Factor models have become useful tools for studying international business cycles. Block
factor models [e.g., Kose, Otrok, and Whiteman (2003)] can be especially useful as the zero
restrictions on the loadings of some factors may provide some economic interpretation of the
We adopt a statistical approach to identify the shocks that explain most of the
fluctuations of the slope of the term structure of interest rates. We find that one single
shock can explain the majority of all unpredictable movements in the slope over
a 10-year forecast horizon.
This study proposes that heterogeneous household portfolio choices within a country and
across countries offer an explanation for global imbalances. We construct a stochastic growth
multi-country model in which heterogeneous agents face the following restrictions on asset
This paper proposes a model of international trade with capital accumulation and financial intermediation. This is achieved by embedding the Melitz (2003) model into an incomplete-markets neoclassical framework with an endogenous credit market.
Forecasting is a daunting challenge for business economists and policymakers, often made more difficult by pervasive uncertainty. No such uncertainty is more difficult than projecting the reaction of policymakers to major shifts in the economy.
We revisit the role of limited commitment in a dynamic risk-sharing setting with private information. We show that a Markov-perfect equilibrium, in which agent and insurer cannot commit beyond the current period, and an infinitely-long contract to which only the insurer can commit, implement identical consumption, effort and welfare outcomes.
What is the optimal policy response to a negative sectoral shock? How do frictions in goods and labor markets affect the nature and speed of the process of reallocating resources across alternative uses?
Conventional wisdom has it that inventory investment destabilizes the economy because it is procyclical to sales. Khan and Thomas (2007) show that the conventional wisdom is wrong in a general equilibrium (S,s) model with capital.
We investigate the importance of trend inflation and the real-activity gap for explaining observed inflation variation in G7 countries since 1960. Our results are based on a bivariate unobserved-components model of inflation and unemployment in which inflation is decomposed into a stochastic trend and transitory component.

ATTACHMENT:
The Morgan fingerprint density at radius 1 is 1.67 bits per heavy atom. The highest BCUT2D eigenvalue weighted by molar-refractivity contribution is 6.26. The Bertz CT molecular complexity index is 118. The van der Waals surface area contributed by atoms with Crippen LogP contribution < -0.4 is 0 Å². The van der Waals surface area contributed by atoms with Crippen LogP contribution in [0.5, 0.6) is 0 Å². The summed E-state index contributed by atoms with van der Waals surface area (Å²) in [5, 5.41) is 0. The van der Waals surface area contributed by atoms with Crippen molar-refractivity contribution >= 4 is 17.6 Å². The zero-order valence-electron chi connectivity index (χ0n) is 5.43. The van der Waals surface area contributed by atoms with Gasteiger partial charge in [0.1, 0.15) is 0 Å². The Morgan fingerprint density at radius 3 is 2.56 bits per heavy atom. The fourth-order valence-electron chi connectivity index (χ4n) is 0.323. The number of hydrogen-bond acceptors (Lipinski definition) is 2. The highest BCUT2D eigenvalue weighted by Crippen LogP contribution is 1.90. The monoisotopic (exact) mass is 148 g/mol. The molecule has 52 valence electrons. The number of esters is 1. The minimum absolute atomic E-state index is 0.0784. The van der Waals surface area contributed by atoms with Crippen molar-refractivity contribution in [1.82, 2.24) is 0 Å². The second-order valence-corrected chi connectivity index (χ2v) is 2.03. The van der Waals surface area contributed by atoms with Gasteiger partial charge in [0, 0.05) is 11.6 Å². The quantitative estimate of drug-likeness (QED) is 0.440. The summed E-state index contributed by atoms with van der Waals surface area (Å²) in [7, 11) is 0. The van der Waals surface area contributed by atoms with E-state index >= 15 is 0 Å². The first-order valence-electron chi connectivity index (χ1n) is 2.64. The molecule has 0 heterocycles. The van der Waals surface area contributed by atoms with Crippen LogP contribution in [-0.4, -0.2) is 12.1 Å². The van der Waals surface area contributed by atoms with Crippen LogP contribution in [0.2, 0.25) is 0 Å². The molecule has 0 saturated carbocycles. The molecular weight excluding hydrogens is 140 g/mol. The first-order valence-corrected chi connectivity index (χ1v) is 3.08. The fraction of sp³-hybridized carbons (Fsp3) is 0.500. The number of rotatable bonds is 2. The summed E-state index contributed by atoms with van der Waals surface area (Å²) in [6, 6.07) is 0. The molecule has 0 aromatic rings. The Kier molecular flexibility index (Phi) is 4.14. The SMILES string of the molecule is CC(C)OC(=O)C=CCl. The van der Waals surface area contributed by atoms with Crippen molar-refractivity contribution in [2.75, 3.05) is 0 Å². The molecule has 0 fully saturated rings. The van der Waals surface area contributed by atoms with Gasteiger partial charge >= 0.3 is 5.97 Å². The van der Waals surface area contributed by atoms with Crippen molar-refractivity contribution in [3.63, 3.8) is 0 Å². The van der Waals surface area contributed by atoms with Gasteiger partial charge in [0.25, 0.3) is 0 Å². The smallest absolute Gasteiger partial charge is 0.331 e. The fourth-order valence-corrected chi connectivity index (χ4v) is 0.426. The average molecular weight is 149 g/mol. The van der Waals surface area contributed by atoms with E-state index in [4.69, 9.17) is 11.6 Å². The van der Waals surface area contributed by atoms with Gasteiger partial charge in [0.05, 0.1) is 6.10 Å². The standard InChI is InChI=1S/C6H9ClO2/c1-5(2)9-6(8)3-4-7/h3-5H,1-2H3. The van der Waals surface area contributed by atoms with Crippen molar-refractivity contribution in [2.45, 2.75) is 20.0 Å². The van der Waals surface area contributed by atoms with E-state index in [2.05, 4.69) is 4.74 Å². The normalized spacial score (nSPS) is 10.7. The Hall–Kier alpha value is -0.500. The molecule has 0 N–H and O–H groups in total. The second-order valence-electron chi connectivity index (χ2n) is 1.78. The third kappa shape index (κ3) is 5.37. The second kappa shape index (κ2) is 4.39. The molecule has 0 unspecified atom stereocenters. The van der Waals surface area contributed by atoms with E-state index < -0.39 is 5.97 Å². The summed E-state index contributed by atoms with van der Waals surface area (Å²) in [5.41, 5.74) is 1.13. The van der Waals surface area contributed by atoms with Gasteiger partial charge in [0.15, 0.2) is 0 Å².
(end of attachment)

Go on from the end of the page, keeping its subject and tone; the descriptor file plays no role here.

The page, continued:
With rare exception, studies of monetary policy tend to neglect the timing of innovations to monetary policy instruments. Models which take timing seriously are often difficult to compare to standard monetary VARs because each uses different frequencies.
This paper examines the inflation "pass-through" problem in American monetary policy, defined as the relationship between changes in the growth rates of individual goods and the subsequent economy-wide rate of growth of consumer prices.
In 1936-37, the Federal Reserve doubled the reserve requirements imposed on member banks. Ever since, the question of whether the doubling of reserve requirements increased reserve demand and produced a contraction of money and credit, and thereby helped to cause the recession of 1937-1938, has been a matter of controversy.
China’s average household saving rate is one of the highest in the world. One popular view attributes the high saving rate to fast rising housing prices and other costs of living in China. This article uses simple economic logic to show that rising housing prices and living costs per se cannot explain China’s high household saving rate.
This paper investigates the effectiveness of one of the Fed’s unconventional monetary policy tools, the term auction facility (TAF). At issue is whether the TAF reduced the spread between LIBOR rates and equivalent-term Treasury rates by reducing the liquidity premium embedded in LIBOR rates.
Firm-level investment is lumpy and volatile but aggregate investment is much smoother and highly serially correlated. These different patterns of investment behavior have been viewed as indicating convex adjustment costs at the aggregate level but non-convex adjustment costs at the firm level.
This paper examines the origins and early performance of the Federal Reserve as lender of last resort. The Fed was established to overcome the problems of the National Banking era, in particular an “inelastic” currency and the absence of an effective lender of last resort.